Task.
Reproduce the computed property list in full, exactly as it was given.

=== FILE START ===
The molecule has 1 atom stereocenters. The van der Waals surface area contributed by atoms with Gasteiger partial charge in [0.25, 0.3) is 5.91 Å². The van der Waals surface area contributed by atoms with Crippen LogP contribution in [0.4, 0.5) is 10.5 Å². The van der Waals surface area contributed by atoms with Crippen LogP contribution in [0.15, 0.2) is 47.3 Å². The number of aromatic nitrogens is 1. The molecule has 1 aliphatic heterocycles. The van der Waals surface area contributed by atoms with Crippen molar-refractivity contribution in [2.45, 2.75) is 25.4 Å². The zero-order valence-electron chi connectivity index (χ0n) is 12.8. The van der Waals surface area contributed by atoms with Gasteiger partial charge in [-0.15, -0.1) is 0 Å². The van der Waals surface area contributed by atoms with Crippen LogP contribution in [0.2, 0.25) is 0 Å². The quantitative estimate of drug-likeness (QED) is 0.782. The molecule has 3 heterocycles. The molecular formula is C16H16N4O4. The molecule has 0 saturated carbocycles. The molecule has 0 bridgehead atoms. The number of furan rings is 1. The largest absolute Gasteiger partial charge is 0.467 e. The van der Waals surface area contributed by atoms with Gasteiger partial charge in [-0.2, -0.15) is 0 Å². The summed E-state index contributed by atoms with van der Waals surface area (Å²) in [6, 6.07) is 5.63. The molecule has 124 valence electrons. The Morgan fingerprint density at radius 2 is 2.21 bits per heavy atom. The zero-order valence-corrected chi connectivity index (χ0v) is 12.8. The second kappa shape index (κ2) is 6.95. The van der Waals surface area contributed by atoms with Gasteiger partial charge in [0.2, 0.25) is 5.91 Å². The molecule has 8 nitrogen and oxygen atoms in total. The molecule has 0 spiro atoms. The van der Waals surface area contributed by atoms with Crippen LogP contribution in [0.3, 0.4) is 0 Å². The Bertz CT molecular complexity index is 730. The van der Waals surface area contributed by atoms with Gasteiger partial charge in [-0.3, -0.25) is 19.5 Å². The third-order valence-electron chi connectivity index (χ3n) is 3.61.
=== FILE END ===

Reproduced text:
The molecule has 1 atom stereocenters. The van der Waals surface area contributed by atoms with Gasteiger partial charge in [0.25, 0.3) is 5.91 Å². The van der Waals surface area contributed by atoms with Crippen LogP contribution in [0.4, 0.5) is 10.5 Å². The van der Waals surface area contributed by atoms with Crippen LogP contribution in [0.15, 0.2) is 47.3 Å². The number of aromatic nitrogens is 1. The molecule has 1 aliphatic heterocycles. The van der Waals surface area contributed by atoms with Crippen molar-refractivity contribution in [2.45, 2.75) is 25.4 Å². The zero-order valence-electron chi connectivity index (χ0n) is 12.8. The van der Waals surface area contributed by atoms with Gasteiger partial charge in [-0.15, -0.1) is 0 Å². The van der Waals surface area contributed by atoms with Crippen LogP contribution in [0.2, 0.25) is 0 Å². The quantitative estimate of drug-likeness (QED) is 0.782. The molecule has 3 heterocycles. The molecular formula is C16H16N4O4. The molecule has 0 saturated carbocycles. The molecule has 0 bridgehead atoms. The number of furan rings is 1. The largest absolute Gasteiger partial charge is 0.467 e. The van der Waals surface area contributed by atoms with Gasteiger partial charge in [-0.2, -0.15) is 0 Å². The summed E-state index contributed by atoms with van der Waals surface area (Å²) in [6, 6.07) is 5.63. The molecule has 124 valence electrons. The Morgan fingerprint density at radius 2 is 2.21 bits per heavy atom. The zero-order valence-corrected chi connectivity index (χ0v) is 12.8. The second kappa shape index (κ2) is 6.95. The van der Waals surface area contributed by atoms with Gasteiger partial charge in [0.2, 0.25) is 5.91 Å². The molecule has 8 nitrogen and oxygen atoms in total. The molecule has 0 spiro atoms. The van der Waals surface area contributed by atoms with Crippen LogP contribution in [0.3, 0.4) is 0 Å². The Bertz CT molecular complexity index is 730. The van der Waals surface area contributed by atoms with Gasteiger partial charge in [-0.3, -0.25) is 19.5 Å². The third-order valence-electron chi connectivity index (χ3n) is 3.61.